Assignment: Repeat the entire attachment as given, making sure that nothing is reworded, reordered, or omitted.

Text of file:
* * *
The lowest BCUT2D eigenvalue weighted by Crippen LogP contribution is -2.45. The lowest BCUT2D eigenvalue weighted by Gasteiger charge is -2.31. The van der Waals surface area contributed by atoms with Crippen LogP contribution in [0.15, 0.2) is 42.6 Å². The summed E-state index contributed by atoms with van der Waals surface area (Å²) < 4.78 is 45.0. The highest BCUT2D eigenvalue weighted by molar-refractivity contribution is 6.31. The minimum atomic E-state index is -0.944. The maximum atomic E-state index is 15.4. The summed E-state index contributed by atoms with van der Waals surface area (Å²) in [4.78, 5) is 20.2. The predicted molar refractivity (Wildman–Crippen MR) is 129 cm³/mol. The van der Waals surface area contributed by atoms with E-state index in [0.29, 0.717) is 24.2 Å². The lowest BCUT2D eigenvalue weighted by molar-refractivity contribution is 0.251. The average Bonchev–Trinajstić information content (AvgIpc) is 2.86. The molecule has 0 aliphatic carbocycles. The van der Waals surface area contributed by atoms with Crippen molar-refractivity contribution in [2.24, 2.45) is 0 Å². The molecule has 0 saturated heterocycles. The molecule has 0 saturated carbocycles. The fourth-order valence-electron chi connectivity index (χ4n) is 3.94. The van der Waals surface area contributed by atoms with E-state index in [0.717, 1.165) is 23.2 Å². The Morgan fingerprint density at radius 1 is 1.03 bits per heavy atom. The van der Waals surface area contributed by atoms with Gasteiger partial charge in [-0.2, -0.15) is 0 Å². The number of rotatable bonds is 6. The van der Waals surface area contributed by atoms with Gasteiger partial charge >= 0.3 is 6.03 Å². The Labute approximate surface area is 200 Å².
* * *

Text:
The lowest BCUT2D eigenvalue weighted by Crippen LogP contribution is -2.45. The lowest BCUT2D eigenvalue weighted by Gasteiger charge is -2.31. The van der Waals surface area contributed by atoms with Crippen LogP contribution in [0.15, 0.2) is 42.6 Å². The summed E-state index contributed by atoms with van der Waals surface area (Å²) < 4.78 is 45.0. The highest BCUT2D eigenvalue weighted by molar-refractivity contribution is 6.31. The minimum atomic E-state index is -0.944. The maximum atomic E-state index is 15.4. The summed E-state index contributed by atoms with van der Waals surface area (Å²) in [4.78, 5) is 20.2. The predicted molar refractivity (Wildman–Crippen MR) is 129 cm³/mol. The van der Waals surface area contributed by atoms with E-state index in [0.29, 0.717) is 24.2 Å². The lowest BCUT2D eigenvalue weighted by molar-refractivity contribution is 0.251. The average Bonchev–Trinajstić information content (AvgIpc) is 2.86. The molecule has 0 aliphatic carbocycles. The van der Waals surface area contributed by atoms with Crippen molar-refractivity contribution in [2.24, 2.45) is 0 Å². The molecule has 0 saturated heterocycles. The molecule has 0 saturated carbocycles. The fourth-order valence-electron chi connectivity index (χ4n) is 3.94. The van der Waals surface area contributed by atoms with E-state index in [0.717, 1.165) is 23.2 Å². The Morgan fingerprint density at radius 1 is 1.03 bits per heavy atom. The van der Waals surface area contributed by atoms with Gasteiger partial charge in [-0.2, -0.15) is 0 Å². The number of rotatable bonds is 6. The van der Waals surface area contributed by atoms with Gasteiger partial charge >= 0.3 is 6.03 Å². The Labute approximate surface area is 200 Å².